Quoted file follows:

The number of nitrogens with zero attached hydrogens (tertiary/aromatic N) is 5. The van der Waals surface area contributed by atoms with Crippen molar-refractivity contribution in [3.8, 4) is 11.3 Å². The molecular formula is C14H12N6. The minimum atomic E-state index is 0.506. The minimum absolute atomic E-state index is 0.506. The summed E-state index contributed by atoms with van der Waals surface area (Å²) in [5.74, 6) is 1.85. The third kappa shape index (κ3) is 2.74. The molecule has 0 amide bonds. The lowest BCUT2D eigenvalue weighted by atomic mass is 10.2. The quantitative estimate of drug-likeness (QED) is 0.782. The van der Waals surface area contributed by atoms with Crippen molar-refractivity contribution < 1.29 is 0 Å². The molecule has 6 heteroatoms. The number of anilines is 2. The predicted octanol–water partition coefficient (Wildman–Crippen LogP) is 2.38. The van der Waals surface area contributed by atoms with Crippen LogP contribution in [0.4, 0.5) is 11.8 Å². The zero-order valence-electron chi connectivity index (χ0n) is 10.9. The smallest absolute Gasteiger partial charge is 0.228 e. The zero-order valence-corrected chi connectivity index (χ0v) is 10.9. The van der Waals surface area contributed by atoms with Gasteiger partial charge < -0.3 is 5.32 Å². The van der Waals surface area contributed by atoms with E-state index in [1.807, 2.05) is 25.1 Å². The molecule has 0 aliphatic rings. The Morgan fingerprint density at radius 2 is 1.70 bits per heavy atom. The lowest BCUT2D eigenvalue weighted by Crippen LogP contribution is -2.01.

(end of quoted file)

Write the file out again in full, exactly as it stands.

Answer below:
The number of nitrogens with zero attached hydrogens (tertiary/aromatic N) is 5. The van der Waals surface area contributed by atoms with Crippen molar-refractivity contribution in [3.8, 4) is 11.3 Å². The molecular formula is C14H12N6. The minimum atomic E-state index is 0.506. The minimum absolute atomic E-state index is 0.506. The summed E-state index contributed by atoms with van der Waals surface area (Å²) in [5.74, 6) is 1.85. The third kappa shape index (κ3) is 2.74. The molecule has 0 amide bonds. The lowest BCUT2D eigenvalue weighted by atomic mass is 10.2. The quantitative estimate of drug-likeness (QED) is 0.782. The van der Waals surface area contributed by atoms with Crippen molar-refractivity contribution < 1.29 is 0 Å². The molecule has 6 heteroatoms. The number of anilines is 2. The predicted octanol–water partition coefficient (Wildman–Crippen LogP) is 2.38. The van der Waals surface area contributed by atoms with Crippen LogP contribution in [0.4, 0.5) is 11.8 Å². The zero-order valence-electron chi connectivity index (χ0n) is 10.9. The smallest absolute Gasteiger partial charge is 0.228 e. The zero-order valence-corrected chi connectivity index (χ0v) is 10.9. The van der Waals surface area contributed by atoms with Gasteiger partial charge < -0.3 is 5.32 Å². The van der Waals surface area contributed by atoms with E-state index in [1.807, 2.05) is 25.1 Å². The molecule has 0 aliphatic rings. The Morgan fingerprint density at radius 2 is 1.70 bits per heavy atom. The lowest BCUT2D eigenvalue weighted by Crippen LogP contribution is -2.01.